For two years, a children's football club has been giving an open lesson to the Bulgarian society on tolerance and mutual acceptance. Respect and mutual help are the magic words, thanks to which ethnic Roma children and children from poor Bulgarian families have formed a strong team.
The Concordia Bulgaria Foundation decided to establish a football club after having successfully organized an international children's football tournament three years ago. For this purpose, a professional coach was hired and 40 children from the Roma neighborhoods and the foundation’s social institution for children without parental care were selected. The municipality has provided a stadium for free. Thus, in the past year the team, consisting of 70% Roma and 30% Bulgarian children, for the first time took part in a children’s championship, placing 9th.
“Our team is comprised of children from our social institution, Roma children from the Orlandovtsi and Hristo Botev neighborhoods in Sofia and children from the Hadzhi Dimitar quarter,” Petar Krumov from the foundation says. "Initially the children were separated in several groups and it took us half a year to create a team of them so they can acquire social skills. But today I can gladly say that they are all friends and have begun to support themselves not only on the pitch. They even created a group in social networks and go out together outside of the institution and outside the neighborhood. The other positive thing is that the children of our team started to maintain very good contact with children from other teams without tension and are very well received.”
Petar Krumov cannot say who is responsible for ethnic tension and fights like the recent case in Asenovgrad. He adds that for his eight-year activity in the foundation he has seen aggression from both ethnic Roma and Bulgarians but he has been pleasantly surprised by the parents of the children in the team.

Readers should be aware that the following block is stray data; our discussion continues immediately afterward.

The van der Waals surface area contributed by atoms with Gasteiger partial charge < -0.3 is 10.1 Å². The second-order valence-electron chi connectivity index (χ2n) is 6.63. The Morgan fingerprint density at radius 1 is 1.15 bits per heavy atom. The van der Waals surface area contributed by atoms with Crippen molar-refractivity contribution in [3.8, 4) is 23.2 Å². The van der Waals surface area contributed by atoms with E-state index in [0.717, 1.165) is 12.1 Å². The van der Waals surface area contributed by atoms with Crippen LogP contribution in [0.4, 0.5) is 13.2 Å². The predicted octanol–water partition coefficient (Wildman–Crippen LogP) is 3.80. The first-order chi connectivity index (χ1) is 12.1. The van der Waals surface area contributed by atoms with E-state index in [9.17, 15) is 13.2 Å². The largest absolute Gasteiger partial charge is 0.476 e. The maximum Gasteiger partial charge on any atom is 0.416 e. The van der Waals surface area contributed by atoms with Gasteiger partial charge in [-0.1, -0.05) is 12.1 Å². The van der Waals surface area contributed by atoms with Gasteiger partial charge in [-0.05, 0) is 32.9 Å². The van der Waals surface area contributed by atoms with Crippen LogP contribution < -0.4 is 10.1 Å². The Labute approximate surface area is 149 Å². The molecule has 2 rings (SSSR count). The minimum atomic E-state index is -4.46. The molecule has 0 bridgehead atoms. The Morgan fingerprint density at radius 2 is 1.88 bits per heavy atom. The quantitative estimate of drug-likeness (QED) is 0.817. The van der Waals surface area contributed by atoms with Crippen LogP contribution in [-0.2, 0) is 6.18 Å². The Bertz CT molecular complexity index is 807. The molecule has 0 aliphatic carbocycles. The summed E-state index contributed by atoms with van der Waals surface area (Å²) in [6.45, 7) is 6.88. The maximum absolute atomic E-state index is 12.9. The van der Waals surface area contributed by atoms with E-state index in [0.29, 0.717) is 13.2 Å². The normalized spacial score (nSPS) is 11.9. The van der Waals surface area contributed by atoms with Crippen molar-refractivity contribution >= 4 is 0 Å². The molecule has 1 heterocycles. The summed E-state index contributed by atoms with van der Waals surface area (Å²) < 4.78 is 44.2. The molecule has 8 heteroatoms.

“I thought we would have problems with the parents, but these people turned out to be of great help to the team," Petar Krumov says. “When needed, they help us maintaining the pitch, solving problems and always want to be fully involved in everything we do. Most of these children do not have very high grades in school, but they have not dropped out and the parents are also responsible for that. We maintain continuous contact with them and we also help them with learning. When a child in the team needs pedagogical help, we provide teachers for them. But nothing happens without parents' consent.”
Sport remains the best means of overcoming ethnic prejudices, Petar Krumov believes.
“In sports, it is proven that ethnicity and religion are irrelevant and only personal qualities matter,” he says. “If a player has darker skin complexion, it does not make him a worse player and other people and spectators respect him only because of his qualities. That is why sport is one of the few options for socializing these children. First of all, we want to teach them hard work, teamwork, fair play. Winning is not as important as playing in the best way you can, respecting the opponent, knowing that this is an environment that can support you together with the family. We also motivate children to study, as one of the rules to be part of the team is not to drop out of school.”
In the new season, Concordia Club has new goals - entering the top six of the children’s championship and creating a second team of children born in 2004.English: Alexander Markov
Photos: Concordia Club